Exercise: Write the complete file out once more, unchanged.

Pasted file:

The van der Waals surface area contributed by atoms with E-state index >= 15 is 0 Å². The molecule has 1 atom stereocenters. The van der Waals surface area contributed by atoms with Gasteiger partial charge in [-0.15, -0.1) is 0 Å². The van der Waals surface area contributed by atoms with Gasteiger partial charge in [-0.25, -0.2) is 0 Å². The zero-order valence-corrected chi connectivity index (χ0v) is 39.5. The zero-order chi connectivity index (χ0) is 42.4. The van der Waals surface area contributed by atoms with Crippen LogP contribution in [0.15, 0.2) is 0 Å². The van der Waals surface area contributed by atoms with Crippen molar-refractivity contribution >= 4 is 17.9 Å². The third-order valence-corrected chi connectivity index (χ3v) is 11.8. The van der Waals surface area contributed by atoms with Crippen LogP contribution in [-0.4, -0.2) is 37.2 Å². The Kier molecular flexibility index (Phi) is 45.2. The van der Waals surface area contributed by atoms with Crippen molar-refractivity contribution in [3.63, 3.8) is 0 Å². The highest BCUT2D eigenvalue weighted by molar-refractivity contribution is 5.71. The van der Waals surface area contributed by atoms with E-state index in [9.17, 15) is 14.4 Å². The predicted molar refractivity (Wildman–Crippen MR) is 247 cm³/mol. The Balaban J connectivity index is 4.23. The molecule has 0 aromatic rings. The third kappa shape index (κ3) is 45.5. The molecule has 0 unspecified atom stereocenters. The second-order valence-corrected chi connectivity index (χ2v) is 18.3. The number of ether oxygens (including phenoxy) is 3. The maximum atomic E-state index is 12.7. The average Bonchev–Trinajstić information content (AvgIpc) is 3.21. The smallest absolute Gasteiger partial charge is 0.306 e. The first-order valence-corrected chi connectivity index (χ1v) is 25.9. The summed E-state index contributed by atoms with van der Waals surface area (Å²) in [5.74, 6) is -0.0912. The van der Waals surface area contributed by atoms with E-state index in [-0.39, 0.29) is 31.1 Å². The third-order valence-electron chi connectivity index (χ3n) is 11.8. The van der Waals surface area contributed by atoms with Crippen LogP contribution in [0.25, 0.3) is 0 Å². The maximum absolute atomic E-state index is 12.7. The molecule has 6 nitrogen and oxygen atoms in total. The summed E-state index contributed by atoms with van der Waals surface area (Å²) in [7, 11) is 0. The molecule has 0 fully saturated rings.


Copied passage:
The van der Waals surface area contributed by atoms with E-state index >= 15 is 0 Å². The molecule has 1 atom stereocenters. The van der Waals surface area contributed by atoms with Gasteiger partial charge in [-0.15, -0.1) is 0 Å². The van der Waals surface area contributed by atoms with Gasteiger partial charge in [-0.25, -0.2) is 0 Å². The zero-order valence-corrected chi connectivity index (χ0v) is 39.5. The zero-order chi connectivity index (χ0) is 42.4. The van der Waals surface area contributed by atoms with Crippen LogP contribution in [0.15, 0.2) is 0 Å². The van der Waals surface area contributed by atoms with Crippen molar-refractivity contribution >= 4 is 17.9 Å². The third-order valence-corrected chi connectivity index (χ3v) is 11.8. The van der Waals surface area contributed by atoms with Crippen LogP contribution in [-0.4, -0.2) is 37.2 Å². The Kier molecular flexibility index (Phi) is 45.2. The van der Waals surface area contributed by atoms with Crippen molar-refractivity contribution in [3.63, 3.8) is 0 Å². The highest BCUT2D eigenvalue weighted by molar-refractivity contribution is 5.71. The van der Waals surface area contributed by atoms with E-state index in [9.17, 15) is 14.4 Å². The predicted molar refractivity (Wildman–Crippen MR) is 247 cm³/mol. The Balaban J connectivity index is 4.23. The molecule has 0 aromatic rings. The third kappa shape index (κ3) is 45.5. The molecule has 0 unspecified atom stereocenters. The second-order valence-corrected chi connectivity index (χ2v) is 18.3. The number of ether oxygens (including phenoxy) is 3. The maximum atomic E-state index is 12.7. The average Bonchev–Trinajstić information content (AvgIpc) is 3.21. The smallest absolute Gasteiger partial charge is 0.306 e. The first-order valence-corrected chi connectivity index (χ1v) is 25.9. The summed E-state index contributed by atoms with van der Waals surface area (Å²) in [5.74, 6) is -0.0912. The van der Waals surface area contributed by atoms with E-state index in [-0.39, 0.29) is 31.1 Å². The third-order valence-electron chi connectivity index (χ3n) is 11.8. The van der Waals surface area contributed by atoms with Crippen LogP contribution in [0.25, 0.3) is 0 Å². The maximum absolute atomic E-state index is 12.7. The molecule has 6 nitrogen and oxygen atoms in total. The summed E-state index contributed by atoms with van der Waals surface area (Å²) in [7, 11) is 0. The molecule has 0 fully saturated rings.